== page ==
"The United States is fully prepared and capable of defending ourselves and our allies with the full range of capabilities available, including the deterrence provided by our conventional and nuclear forces," Obama said. "The commitment of the United States to the security of the Republic of Korea will never waver."
President Park, South Korea's first female president, said she will "by no means tolerate North Korea's threats and provocations, which have recently been escalating further."FULL STORY
A man with a "big heart", his sister says, who traveled to North Korea frequently. So, who is Kenneth Bae, and why has North Korea sentenced the Korean-American Kenneth Bae to 15 years of hard labor in North Korea? CNN's Jill Dougherty reports.
By Jethro Mullen, CNN
If North Korea continues with its controversial missile and nuclear tests, it "will move closer" to its objective of reaching the United States with nuclear weapons, according to a Pentagon report.
During recent heightened tensions on the Korean Peninsula, Pyongyang repeatedly threatened the possibility of nuclear attacks against the United States and South Korea, prompting questions on the progress of its weapons program.
North Korea's secretiveness has made it hard for Western intelligence agencies to gauge exactly what is going on inside its research facilities.
Many clues have come from the regime's large-scale tests such as the long-range rocket launch in December and the underground nuclear detonation in February.FULL STORY
By Jethro Mullen and K.J. Kwon, CNN
A North Korean court has sentenced a U.S. citizen to 15 years of hard labor, saying he committed "hostile acts" against the secretive state.
The country's Supreme Court delivered the sentence against Pae Jun Ho, known as Kenneth Bae by U.S. authorities, on Tuesday, the North's state-run Korean Central News Agency (KCNA) reported Thursday.
The KCNA article said Bae a Korean-American, was arrested November 3 after arriving as a tourist in Rason City, a port in the northeastern corner of North Korea. It didn't provide any details about the "hostile acts" he is alleged to have committed.
Following the sentence, his case could get caught up in the tensions between Washington and Pyongyang, which spiked recently after the North carried out its latest underground nuclear test in February and as the United States and South Korea held joint military drills in the region.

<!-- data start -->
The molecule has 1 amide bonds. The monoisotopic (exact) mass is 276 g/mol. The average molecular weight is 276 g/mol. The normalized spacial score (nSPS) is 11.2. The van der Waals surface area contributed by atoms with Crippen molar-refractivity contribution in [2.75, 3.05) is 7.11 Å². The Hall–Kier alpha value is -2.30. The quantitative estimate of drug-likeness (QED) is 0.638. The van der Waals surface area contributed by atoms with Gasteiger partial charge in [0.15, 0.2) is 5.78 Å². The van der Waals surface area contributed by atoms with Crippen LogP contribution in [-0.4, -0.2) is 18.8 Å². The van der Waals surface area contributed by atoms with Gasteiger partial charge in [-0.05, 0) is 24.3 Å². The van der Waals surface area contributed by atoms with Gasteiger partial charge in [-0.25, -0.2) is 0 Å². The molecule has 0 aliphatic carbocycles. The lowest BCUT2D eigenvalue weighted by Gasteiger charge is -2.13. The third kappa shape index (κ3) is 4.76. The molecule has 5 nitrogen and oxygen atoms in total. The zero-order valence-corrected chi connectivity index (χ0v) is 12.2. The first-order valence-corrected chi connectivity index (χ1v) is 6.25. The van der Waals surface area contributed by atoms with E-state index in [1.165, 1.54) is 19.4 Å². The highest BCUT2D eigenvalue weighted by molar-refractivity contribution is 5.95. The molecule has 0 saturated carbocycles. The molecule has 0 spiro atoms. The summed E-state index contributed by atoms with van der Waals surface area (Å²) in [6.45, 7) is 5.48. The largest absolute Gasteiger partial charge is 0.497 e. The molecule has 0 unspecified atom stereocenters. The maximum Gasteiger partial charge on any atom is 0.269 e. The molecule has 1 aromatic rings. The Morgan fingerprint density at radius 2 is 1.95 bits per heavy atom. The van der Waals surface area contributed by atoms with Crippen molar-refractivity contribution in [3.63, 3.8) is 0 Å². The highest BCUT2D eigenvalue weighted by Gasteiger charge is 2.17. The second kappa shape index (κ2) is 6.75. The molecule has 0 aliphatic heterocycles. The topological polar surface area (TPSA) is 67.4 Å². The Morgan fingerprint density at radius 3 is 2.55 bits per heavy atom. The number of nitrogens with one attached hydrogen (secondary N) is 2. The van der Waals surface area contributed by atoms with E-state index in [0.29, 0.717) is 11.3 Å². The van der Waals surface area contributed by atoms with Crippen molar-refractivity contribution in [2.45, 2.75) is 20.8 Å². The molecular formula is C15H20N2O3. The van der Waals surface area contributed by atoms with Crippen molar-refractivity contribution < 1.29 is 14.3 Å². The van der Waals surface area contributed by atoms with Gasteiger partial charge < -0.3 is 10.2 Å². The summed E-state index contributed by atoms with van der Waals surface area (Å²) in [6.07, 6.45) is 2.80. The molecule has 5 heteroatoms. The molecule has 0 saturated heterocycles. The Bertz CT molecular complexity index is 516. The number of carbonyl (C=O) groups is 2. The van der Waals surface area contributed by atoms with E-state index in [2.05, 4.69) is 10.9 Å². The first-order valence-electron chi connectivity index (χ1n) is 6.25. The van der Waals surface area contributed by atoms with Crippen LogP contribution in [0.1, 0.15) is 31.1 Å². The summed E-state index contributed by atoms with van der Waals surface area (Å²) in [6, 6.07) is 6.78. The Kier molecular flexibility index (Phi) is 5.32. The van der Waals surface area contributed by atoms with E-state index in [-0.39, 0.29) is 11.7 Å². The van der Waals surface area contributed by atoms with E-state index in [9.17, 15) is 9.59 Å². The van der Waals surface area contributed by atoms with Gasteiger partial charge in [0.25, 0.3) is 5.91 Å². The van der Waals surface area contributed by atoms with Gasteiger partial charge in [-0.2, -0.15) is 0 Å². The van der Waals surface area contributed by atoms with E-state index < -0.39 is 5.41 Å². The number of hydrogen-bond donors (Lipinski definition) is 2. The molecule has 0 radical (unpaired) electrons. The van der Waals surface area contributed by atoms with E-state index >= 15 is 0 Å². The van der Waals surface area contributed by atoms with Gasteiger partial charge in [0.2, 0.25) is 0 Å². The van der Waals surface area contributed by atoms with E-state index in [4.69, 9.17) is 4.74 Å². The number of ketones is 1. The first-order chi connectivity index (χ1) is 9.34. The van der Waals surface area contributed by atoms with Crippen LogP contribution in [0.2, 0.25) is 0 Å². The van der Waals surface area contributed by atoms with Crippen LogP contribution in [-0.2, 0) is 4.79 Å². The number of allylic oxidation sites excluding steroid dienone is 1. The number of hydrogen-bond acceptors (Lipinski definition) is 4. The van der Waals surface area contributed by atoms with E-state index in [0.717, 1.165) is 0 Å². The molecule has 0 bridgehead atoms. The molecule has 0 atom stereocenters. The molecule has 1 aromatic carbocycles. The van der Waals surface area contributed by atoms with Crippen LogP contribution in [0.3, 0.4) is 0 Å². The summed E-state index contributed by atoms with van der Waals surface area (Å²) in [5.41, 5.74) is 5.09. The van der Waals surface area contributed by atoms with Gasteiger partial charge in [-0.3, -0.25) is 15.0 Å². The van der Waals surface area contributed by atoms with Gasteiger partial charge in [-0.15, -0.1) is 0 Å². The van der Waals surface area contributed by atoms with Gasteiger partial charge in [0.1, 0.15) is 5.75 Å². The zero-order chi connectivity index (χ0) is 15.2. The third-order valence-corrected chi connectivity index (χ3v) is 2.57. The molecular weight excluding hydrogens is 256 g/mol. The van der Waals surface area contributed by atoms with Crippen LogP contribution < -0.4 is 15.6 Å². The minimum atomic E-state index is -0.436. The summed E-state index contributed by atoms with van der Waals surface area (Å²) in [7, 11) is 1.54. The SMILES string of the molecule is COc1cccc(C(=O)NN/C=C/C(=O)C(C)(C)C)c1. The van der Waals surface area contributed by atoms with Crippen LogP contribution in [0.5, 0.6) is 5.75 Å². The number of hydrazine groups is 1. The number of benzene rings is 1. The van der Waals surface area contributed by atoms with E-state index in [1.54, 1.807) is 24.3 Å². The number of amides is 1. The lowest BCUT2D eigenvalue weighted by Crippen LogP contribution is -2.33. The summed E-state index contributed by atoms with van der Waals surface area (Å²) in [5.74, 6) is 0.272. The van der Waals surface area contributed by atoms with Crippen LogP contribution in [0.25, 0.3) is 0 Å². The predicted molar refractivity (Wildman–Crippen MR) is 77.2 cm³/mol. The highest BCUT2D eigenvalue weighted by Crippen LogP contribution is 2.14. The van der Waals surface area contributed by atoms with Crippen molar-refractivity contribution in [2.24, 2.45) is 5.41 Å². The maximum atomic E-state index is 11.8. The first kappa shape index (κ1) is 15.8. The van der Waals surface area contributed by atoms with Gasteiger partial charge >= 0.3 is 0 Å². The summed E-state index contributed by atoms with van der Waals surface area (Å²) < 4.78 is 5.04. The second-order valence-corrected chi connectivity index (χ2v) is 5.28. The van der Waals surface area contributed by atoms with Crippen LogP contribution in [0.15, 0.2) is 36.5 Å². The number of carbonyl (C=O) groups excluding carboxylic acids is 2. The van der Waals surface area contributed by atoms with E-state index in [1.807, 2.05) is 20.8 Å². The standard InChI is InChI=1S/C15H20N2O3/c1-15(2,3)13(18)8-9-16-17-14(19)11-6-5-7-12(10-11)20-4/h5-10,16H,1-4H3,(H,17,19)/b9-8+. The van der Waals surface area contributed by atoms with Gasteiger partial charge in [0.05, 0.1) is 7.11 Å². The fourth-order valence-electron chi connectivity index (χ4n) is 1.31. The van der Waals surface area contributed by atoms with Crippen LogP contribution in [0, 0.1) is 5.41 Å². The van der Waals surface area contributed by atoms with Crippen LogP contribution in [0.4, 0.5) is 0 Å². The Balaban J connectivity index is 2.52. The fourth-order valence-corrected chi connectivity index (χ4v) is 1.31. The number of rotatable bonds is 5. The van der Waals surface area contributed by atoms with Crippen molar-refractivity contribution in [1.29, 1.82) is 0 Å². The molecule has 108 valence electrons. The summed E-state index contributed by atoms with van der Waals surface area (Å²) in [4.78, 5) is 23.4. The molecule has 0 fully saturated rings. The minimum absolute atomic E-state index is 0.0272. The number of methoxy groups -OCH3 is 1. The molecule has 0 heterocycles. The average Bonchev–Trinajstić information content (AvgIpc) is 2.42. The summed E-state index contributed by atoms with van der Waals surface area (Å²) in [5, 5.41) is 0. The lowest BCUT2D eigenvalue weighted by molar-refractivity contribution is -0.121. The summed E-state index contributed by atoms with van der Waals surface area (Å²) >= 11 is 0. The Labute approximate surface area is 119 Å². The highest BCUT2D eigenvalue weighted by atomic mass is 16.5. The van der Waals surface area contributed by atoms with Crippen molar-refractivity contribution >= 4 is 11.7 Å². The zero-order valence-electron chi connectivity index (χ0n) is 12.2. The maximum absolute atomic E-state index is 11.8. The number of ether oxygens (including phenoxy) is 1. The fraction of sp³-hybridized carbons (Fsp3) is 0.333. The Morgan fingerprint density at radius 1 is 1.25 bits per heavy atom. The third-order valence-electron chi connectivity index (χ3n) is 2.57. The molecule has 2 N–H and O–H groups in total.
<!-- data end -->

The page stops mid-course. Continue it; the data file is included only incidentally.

The intensity of the menacing rhetoric from North Korea appears to have subsided recently, and the U.S.-South Korean drills finished this week, removing one source of friction. But Kim Jong Un's regime, which has demanded that North Korea be recognized as a nuclear power, remains unpredictable.
The United States has seen the reports of Bae's sentencing, a State Department official said, and is working to confirm them through the Swedish Embassy.FULL STORY
By Elise Labott
After weeks of fiery rhetoric, military saber rattling and threats against the United States and South Korea, North Korea seems downright quiet and willing to dial back the tension.
Fears Kim Jong Un would test a long-range missile have given way to an easing of his daily war threats, and North Korea has produced a list of conditions for dialogue.
In exchange for returning talks, North Korea wants the lifting of U.N. sanctions, the end of the U.S.-South Korea military drills, the withdrawal of U.S. nuclear strike capabilities from the region and a halt on criticism of the North. It also wants a South Korean apology for offending its leadership.
Still, even the subtle shift in tone is an improvement to the war footing Pyongyang was on just weeks ago.
So what gives?
From Jill Dougherty
The Korean-American who has been held in North Korea since November entered the country on a valid tourist visa, a senior U.S. official told CNN on Monday.
The U.S. State Department on Monday publicly called on the North to release Kenneth Bae on humanitarian grounds.
Spokesman Patrick Ventrell told reporters that Swedish diplomats, who represent U.S. interests in North Korea because Washington has no diplomatic relations with the North, were able to visit Bae, a U.S. citizen, on Friday.
Some Americans have previously crossed the border without a visa, either knowingly or by mistake, but in this case, the official said, "This was somebody who was a tour operator who has been there in the past and has a visa to go to the North."